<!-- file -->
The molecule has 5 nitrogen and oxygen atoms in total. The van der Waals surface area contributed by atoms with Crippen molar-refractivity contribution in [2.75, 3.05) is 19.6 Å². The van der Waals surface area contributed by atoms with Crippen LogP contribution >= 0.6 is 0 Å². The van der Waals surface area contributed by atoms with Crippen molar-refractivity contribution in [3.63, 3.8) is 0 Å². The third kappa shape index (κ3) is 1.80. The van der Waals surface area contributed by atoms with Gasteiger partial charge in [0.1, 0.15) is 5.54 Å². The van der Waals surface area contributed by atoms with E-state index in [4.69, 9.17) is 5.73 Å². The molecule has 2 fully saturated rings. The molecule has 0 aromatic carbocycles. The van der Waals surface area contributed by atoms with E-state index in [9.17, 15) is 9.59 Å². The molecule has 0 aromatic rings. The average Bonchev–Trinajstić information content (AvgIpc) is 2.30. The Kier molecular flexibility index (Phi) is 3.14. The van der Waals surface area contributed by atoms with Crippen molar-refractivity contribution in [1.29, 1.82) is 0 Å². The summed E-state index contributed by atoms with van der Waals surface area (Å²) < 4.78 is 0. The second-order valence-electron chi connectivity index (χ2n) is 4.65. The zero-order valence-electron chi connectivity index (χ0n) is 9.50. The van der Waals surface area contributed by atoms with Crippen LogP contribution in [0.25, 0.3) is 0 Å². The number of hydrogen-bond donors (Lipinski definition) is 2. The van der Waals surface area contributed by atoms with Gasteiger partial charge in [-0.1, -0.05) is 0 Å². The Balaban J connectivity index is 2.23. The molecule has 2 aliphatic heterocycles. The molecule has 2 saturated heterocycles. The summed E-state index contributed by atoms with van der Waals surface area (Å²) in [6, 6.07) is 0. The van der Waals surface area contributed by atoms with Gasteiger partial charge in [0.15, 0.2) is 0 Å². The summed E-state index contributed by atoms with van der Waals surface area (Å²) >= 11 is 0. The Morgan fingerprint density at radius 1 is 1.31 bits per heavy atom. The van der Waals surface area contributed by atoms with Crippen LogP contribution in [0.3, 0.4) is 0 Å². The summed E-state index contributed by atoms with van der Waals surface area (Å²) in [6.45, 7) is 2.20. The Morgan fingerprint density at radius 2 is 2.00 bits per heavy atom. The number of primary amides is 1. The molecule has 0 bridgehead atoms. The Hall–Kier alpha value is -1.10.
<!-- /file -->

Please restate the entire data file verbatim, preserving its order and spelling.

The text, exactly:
The molecule has 5 nitrogen and oxygen atoms in total. The van der Waals surface area contributed by atoms with Crippen molar-refractivity contribution in [2.75, 3.05) is 19.6 Å². The van der Waals surface area contributed by atoms with Crippen LogP contribution >= 0.6 is 0 Å². The van der Waals surface area contributed by atoms with Crippen molar-refractivity contribution in [3.63, 3.8) is 0 Å². The third kappa shape index (κ3) is 1.80. The van der Waals surface area contributed by atoms with Gasteiger partial charge in [0.1, 0.15) is 5.54 Å². The van der Waals surface area contributed by atoms with E-state index in [4.69, 9.17) is 5.73 Å². The molecule has 2 fully saturated rings. The molecule has 0 aromatic carbocycles. The van der Waals surface area contributed by atoms with E-state index in [9.17, 15) is 9.59 Å². The molecule has 0 aromatic rings. The average Bonchev–Trinajstić information content (AvgIpc) is 2.30. The Kier molecular flexibility index (Phi) is 3.14. The van der Waals surface area contributed by atoms with Crippen molar-refractivity contribution in [1.29, 1.82) is 0 Å². The summed E-state index contributed by atoms with van der Waals surface area (Å²) < 4.78 is 0. The second-order valence-electron chi connectivity index (χ2n) is 4.65. The zero-order valence-electron chi connectivity index (χ0n) is 9.50. The van der Waals surface area contributed by atoms with Crippen LogP contribution in [0.25, 0.3) is 0 Å². The number of hydrogen-bond donors (Lipinski definition) is 2. The van der Waals surface area contributed by atoms with Gasteiger partial charge in [-0.1, -0.05) is 0 Å². The Balaban J connectivity index is 2.23. The molecule has 2 aliphatic heterocycles. The molecule has 2 saturated heterocycles. The summed E-state index contributed by atoms with van der Waals surface area (Å²) in [6, 6.07) is 0. The van der Waals surface area contributed by atoms with Gasteiger partial charge in [0.15, 0.2) is 0 Å². The summed E-state index contributed by atoms with van der Waals surface area (Å²) >= 11 is 0. The Morgan fingerprint density at radius 1 is 1.31 bits per heavy atom. The van der Waals surface area contributed by atoms with Crippen LogP contribution in [0.3, 0.4) is 0 Å². The summed E-state index contributed by atoms with van der Waals surface area (Å²) in [6.45, 7) is 2.20. The Morgan fingerprint density at radius 2 is 2.00 bits per heavy atom. The number of primary amides is 1. The molecule has 0 bridgehead atoms. The Hall–Kier alpha value is -1.10.